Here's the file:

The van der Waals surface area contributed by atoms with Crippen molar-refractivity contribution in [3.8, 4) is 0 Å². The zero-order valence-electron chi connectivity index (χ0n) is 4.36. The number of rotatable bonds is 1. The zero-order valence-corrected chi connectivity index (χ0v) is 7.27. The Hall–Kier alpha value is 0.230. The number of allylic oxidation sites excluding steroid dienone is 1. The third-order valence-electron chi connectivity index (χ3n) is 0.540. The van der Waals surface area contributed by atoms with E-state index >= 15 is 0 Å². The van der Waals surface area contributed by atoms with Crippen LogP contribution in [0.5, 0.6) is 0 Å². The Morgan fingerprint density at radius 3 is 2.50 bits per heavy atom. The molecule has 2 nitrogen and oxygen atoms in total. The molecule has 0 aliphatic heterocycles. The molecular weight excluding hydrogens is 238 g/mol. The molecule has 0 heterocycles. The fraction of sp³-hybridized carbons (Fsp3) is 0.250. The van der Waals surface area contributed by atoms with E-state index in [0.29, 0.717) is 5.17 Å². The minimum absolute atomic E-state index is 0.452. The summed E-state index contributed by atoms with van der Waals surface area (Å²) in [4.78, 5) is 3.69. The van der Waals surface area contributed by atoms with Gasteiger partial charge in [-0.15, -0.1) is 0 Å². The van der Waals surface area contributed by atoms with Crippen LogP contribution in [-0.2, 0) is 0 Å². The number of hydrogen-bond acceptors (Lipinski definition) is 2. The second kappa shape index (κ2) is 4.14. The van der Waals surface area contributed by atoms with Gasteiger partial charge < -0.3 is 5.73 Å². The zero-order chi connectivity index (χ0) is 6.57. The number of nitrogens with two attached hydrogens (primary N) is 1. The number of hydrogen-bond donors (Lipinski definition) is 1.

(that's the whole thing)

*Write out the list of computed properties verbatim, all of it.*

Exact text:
The van der Waals surface area contributed by atoms with Crippen molar-refractivity contribution in [3.8, 4) is 0 Å². The zero-order valence-electron chi connectivity index (χ0n) is 4.36. The number of rotatable bonds is 1. The zero-order valence-corrected chi connectivity index (χ0v) is 7.27. The Hall–Kier alpha value is 0.230. The number of allylic oxidation sites excluding steroid dienone is 1. The third-order valence-electron chi connectivity index (χ3n) is 0.540. The van der Waals surface area contributed by atoms with E-state index >= 15 is 0 Å². The van der Waals surface area contributed by atoms with Crippen LogP contribution in [0.5, 0.6) is 0 Å². The Morgan fingerprint density at radius 3 is 2.50 bits per heavy atom. The molecule has 2 nitrogen and oxygen atoms in total. The molecule has 0 aliphatic heterocycles. The molecular weight excluding hydrogens is 238 g/mol. The molecule has 0 heterocycles. The fraction of sp³-hybridized carbons (Fsp3) is 0.250. The van der Waals surface area contributed by atoms with E-state index in [0.29, 0.717) is 5.17 Å². The minimum absolute atomic E-state index is 0.452. The summed E-state index contributed by atoms with van der Waals surface area (Å²) in [4.78, 5) is 3.69. The van der Waals surface area contributed by atoms with Gasteiger partial charge in [-0.15, -0.1) is 0 Å². The van der Waals surface area contributed by atoms with Crippen LogP contribution in [-0.2, 0) is 0 Å². The number of hydrogen-bond acceptors (Lipinski definition) is 2. The second kappa shape index (κ2) is 4.14. The van der Waals surface area contributed by atoms with Gasteiger partial charge < -0.3 is 5.73 Å². The zero-order chi connectivity index (χ0) is 6.57. The number of nitrogens with two attached hydrogens (primary N) is 1. The number of hydrogen-bond donors (Lipinski definition) is 1.